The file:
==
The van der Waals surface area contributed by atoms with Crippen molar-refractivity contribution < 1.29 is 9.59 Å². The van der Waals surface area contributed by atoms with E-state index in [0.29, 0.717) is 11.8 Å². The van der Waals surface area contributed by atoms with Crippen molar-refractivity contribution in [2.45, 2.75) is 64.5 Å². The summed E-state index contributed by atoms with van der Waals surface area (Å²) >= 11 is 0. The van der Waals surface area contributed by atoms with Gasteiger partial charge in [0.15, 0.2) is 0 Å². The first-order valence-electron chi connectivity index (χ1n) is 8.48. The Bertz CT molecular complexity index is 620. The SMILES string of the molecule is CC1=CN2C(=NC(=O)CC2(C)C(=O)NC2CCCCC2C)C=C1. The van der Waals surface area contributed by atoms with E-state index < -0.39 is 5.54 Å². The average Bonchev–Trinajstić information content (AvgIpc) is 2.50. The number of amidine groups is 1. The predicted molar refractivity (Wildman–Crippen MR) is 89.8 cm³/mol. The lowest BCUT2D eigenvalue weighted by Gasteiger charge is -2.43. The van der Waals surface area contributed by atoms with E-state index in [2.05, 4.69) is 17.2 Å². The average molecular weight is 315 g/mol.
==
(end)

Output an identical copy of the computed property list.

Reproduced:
The van der Waals surface area contributed by atoms with Crippen molar-refractivity contribution < 1.29 is 9.59 Å². The van der Waals surface area contributed by atoms with E-state index in [0.29, 0.717) is 11.8 Å². The van der Waals surface area contributed by atoms with Crippen molar-refractivity contribution in [2.45, 2.75) is 64.5 Å². The summed E-state index contributed by atoms with van der Waals surface area (Å²) >= 11 is 0. The van der Waals surface area contributed by atoms with Gasteiger partial charge in [0.15, 0.2) is 0 Å². The first-order valence-electron chi connectivity index (χ1n) is 8.48. The Bertz CT molecular complexity index is 620. The SMILES string of the molecule is CC1=CN2C(=NC(=O)CC2(C)C(=O)NC2CCCCC2C)C=C1. The van der Waals surface area contributed by atoms with E-state index < -0.39 is 5.54 Å². The average Bonchev–Trinajstić information content (AvgIpc) is 2.50. The number of amidine groups is 1. The predicted molar refractivity (Wildman–Crippen MR) is 89.8 cm³/mol. The lowest BCUT2D eigenvalue weighted by Gasteiger charge is -2.43. The van der Waals surface area contributed by atoms with E-state index in [2.05, 4.69) is 17.2 Å². The average molecular weight is 315 g/mol.